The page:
(to read part 1 in this series click here: http://tradewithdave.com/?p=4261)
Harvard’s resident expert on networks is Yochai Benkler the author of a book titled The Wealth of Networks. For those of you who aren’t students of free-market economies the book title is a take-off from Adam Smith’s The Wealth of Nations published in 1776 and credited as essentially the birth certificate of political economics. Although I agree with many of Benkler’s assertions, particularly in the realm of peer production and crowdsourcing, I tend to see the wealth of networks either circulating in peer-to-peer models or aggregating in the server at the expense of the clients in server-centric models. All nodes are not created equal. Or as Adam Smith would have described it, the central server may have its invisible hand in the pocket of the client.
peer-to-peer network client-server network
From a standpoint of content creation and the power of peer production, websites such as Wikipedia.org, CraigsList.com, Freecycle.com, and Youtube.com or user-friendly blogging sites such as Ning.com are a testament to the disruptive power of a virtual ant farm of writers and producers. Although examples of peer-to-peer networking platforms such as the former Napster.com, ThePirateBay.org (host of BitTorrent), Seti@Home and Dyne:bolic are fundamentally structural in nature rather than content-driven. These peer-to-peer models are more complex to build, risky to launch and maintain and often lead to issues such as those encountered by WikiLeaks or Napster when it comes to the hosting of controversial material or the infringement of intellectual property rights. The recent actions by the U.S. Attorney General’s office in regard to copyright enforcement attest to the risk of unprecedented take-downs of websites by the government.
The Anti-Counterfeiting Trade Agreement has been described by Attorney General Eric Holder as being in the best interest of good business. Holder said “crimes threaten economic opportunities and financial stability. They destroy jobs.” The U.S. Government has shut down numerous websites without due process of law based on these beliefs as they relate to copyrighted material. The stakes are bigger than just a few sites and the reality is that the internet has transcended governments and their ability to effectively manage the flow of information. The knee jerk reaction of attacking a few perpetrators based on copyright enforcement while denying their basic rights to seeing the law applied to their situation should serve as a stark warning to anyone who has based their business model on an unregulated world wide web that they’re building on shifting sands.
To understand the threat of the government’s involvement in evaluating the internet, just take a look at other media channels regulated by the Federal Communications Commission. FCC Commissioner Michael Copps has proposed that the government conduct a “public value test” of every commercial broadcast station before they are relicensed to use the public airwaves every four years. Such subjective issues as “public value” when applied to the internet would no doubt lead to arbitrary outcomes and ultimately the censorship of free expression. Copps went onto say that the media is not “producing the body of news and information that democracy needs to conduct its civic dialogue.” Unlike the TV airwaves and free radio, the internet exists primarily upon the privately owned yet federally regulated telecom infrastructure, but such ideas would essentially be the application of the fairness doctrine reborn and applied to the web. Just this week Rev. Al Sharpton met with FCC commissioners to discuss how opinions expressed by Rush Limbaugh might be deemed as being outside of acceptable freedom of expression and should be reined in.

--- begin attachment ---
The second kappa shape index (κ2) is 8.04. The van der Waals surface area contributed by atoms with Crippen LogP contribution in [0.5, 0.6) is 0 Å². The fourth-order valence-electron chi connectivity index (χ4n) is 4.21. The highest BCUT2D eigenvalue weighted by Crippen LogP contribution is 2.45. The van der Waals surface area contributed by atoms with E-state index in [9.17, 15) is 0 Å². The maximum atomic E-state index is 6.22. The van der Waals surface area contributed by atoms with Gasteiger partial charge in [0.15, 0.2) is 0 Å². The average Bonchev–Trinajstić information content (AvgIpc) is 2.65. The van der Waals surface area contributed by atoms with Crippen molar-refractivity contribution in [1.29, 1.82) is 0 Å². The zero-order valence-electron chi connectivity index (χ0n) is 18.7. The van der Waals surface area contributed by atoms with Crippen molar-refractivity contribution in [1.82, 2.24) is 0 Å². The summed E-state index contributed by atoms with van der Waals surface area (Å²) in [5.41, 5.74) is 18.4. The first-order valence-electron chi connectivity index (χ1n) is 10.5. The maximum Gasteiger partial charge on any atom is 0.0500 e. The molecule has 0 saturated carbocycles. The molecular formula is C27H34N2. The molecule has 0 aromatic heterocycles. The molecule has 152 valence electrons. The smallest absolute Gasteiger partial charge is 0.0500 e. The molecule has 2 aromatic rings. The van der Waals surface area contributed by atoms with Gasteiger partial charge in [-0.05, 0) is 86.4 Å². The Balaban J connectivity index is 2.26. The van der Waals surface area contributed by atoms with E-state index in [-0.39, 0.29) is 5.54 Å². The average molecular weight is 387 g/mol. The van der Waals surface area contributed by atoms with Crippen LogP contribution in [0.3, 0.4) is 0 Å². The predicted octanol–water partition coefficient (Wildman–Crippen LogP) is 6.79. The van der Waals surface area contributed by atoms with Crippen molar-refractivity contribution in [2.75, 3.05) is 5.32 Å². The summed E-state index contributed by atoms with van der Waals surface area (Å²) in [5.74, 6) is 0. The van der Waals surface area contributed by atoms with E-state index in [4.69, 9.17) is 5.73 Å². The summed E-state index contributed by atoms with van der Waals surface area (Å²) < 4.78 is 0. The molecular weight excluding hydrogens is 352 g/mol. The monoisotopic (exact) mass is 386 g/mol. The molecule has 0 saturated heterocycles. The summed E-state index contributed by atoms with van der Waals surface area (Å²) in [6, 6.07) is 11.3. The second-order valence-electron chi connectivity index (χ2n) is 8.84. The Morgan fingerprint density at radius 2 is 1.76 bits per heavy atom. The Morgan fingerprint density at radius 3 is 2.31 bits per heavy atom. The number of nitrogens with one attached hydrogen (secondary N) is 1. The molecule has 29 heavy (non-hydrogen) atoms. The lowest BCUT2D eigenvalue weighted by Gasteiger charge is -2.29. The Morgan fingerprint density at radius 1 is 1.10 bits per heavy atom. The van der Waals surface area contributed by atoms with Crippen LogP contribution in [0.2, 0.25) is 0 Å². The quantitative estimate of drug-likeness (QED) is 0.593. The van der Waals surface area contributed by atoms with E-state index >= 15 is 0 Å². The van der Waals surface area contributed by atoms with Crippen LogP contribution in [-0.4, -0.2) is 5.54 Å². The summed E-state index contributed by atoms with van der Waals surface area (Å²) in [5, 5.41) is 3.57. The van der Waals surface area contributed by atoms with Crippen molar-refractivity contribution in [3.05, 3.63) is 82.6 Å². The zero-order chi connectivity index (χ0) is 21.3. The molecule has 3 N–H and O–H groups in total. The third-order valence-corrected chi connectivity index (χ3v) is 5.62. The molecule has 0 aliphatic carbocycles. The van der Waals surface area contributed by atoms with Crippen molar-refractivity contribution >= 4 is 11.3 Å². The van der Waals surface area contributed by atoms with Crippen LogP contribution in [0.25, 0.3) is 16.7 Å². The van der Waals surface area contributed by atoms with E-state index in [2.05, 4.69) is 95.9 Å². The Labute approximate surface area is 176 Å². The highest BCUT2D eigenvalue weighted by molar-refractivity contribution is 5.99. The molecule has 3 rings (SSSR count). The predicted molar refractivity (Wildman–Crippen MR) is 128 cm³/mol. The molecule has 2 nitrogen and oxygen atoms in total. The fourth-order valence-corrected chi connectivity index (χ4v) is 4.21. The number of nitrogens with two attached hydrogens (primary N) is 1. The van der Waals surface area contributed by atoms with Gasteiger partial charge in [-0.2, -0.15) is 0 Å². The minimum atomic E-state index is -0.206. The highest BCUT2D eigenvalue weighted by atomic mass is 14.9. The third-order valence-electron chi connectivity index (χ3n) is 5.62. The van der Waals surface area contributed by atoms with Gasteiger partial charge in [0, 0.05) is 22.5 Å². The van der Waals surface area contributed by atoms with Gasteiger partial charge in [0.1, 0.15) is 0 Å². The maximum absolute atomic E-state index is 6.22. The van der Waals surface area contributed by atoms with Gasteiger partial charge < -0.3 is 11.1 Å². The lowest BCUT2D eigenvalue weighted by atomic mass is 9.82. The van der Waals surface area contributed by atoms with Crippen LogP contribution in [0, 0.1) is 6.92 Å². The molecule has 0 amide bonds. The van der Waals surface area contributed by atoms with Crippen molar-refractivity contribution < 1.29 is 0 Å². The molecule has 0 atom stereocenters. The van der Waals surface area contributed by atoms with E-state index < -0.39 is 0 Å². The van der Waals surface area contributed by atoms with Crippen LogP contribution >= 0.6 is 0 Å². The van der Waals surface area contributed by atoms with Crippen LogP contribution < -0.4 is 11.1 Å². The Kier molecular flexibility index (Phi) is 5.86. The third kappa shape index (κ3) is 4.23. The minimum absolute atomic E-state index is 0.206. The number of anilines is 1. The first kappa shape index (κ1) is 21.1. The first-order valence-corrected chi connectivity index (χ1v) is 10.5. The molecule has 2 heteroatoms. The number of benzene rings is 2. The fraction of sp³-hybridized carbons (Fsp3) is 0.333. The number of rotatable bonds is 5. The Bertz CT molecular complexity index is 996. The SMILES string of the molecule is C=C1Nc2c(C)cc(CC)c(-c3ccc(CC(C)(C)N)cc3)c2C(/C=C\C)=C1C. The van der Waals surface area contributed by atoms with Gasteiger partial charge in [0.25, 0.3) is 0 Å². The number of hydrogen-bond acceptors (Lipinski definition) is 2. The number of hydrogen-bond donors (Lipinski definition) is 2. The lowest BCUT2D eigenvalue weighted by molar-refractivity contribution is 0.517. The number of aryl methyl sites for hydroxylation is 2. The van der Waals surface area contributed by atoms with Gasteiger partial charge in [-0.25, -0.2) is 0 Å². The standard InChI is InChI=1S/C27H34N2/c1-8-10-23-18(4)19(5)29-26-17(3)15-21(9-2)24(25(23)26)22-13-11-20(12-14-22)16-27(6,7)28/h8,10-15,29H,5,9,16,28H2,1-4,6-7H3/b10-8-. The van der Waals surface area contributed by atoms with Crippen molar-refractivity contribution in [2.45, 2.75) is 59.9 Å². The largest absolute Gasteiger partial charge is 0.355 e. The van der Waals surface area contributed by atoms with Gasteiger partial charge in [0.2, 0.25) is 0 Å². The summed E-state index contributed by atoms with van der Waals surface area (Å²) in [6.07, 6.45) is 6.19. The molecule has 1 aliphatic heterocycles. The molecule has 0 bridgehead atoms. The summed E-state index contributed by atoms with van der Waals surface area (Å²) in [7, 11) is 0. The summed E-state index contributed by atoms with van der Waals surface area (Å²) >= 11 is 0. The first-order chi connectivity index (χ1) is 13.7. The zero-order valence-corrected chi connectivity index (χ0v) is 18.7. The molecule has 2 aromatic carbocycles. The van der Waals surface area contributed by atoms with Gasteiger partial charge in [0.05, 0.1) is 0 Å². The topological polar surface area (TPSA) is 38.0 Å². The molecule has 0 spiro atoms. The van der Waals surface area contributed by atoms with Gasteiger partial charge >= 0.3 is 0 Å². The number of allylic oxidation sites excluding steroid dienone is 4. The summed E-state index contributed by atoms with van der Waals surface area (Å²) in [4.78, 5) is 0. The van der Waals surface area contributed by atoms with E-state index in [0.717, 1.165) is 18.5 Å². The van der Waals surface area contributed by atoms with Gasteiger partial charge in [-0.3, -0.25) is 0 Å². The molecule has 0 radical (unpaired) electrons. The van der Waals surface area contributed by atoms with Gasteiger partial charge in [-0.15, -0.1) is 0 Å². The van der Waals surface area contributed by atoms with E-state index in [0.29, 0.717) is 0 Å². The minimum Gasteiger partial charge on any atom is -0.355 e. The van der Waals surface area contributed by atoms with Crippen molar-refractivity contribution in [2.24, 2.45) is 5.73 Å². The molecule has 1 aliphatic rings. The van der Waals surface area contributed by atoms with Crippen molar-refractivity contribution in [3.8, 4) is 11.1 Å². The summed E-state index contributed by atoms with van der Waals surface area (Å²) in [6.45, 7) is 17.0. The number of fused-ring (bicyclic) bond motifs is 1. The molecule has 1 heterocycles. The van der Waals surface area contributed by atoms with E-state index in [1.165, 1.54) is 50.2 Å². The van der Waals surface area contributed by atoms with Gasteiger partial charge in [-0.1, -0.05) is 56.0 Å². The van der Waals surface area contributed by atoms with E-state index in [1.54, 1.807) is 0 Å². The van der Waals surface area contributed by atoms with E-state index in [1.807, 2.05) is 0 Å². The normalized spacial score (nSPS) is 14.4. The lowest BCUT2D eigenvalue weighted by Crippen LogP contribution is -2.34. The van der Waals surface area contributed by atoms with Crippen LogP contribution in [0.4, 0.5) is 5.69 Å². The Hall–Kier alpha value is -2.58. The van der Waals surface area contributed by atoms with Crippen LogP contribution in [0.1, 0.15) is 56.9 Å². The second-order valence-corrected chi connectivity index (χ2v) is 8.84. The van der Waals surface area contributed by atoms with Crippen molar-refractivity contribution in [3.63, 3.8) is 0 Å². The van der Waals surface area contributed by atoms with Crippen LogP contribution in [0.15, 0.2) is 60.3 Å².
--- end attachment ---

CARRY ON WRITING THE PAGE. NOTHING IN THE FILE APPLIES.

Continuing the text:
Media Professor Douglas Rushkoff recently commenting for a story at RawStory.com described the Internet as never having been democratically controlled. Rushkoff elaborated on the anti-trust lawsuit Name.Space v. Network Solutions, Inc. as effectively breaking up the domain name registration (DNS) system, but creating an artificial gateway that we subject ourselves to for the purpose of making it easy to find websites. “If you don’t want to use the domain name servers that are officially in charge of the net, you can create your own network of domain name servers. You can set up your computer to look them up instead of the official ones.” Rushkoff said. In other words, if you’re concerned that Attorney General Eric Holder is going to shut down TradeWithDave.com, you could set your computer to go directly to our IP address effectively by-passing the DNS server. How many people would actually do that and how important are search engines to finding the websites you’re looking for? Not only is the U.S. Government breathing down the neck of the internet, the United Nations is getting into the act. In mid-December of 2010 U. N. representatives called for an international body made up of Government staffers that would attempt to create global standards for policing the internet in reaction to Wikileaks.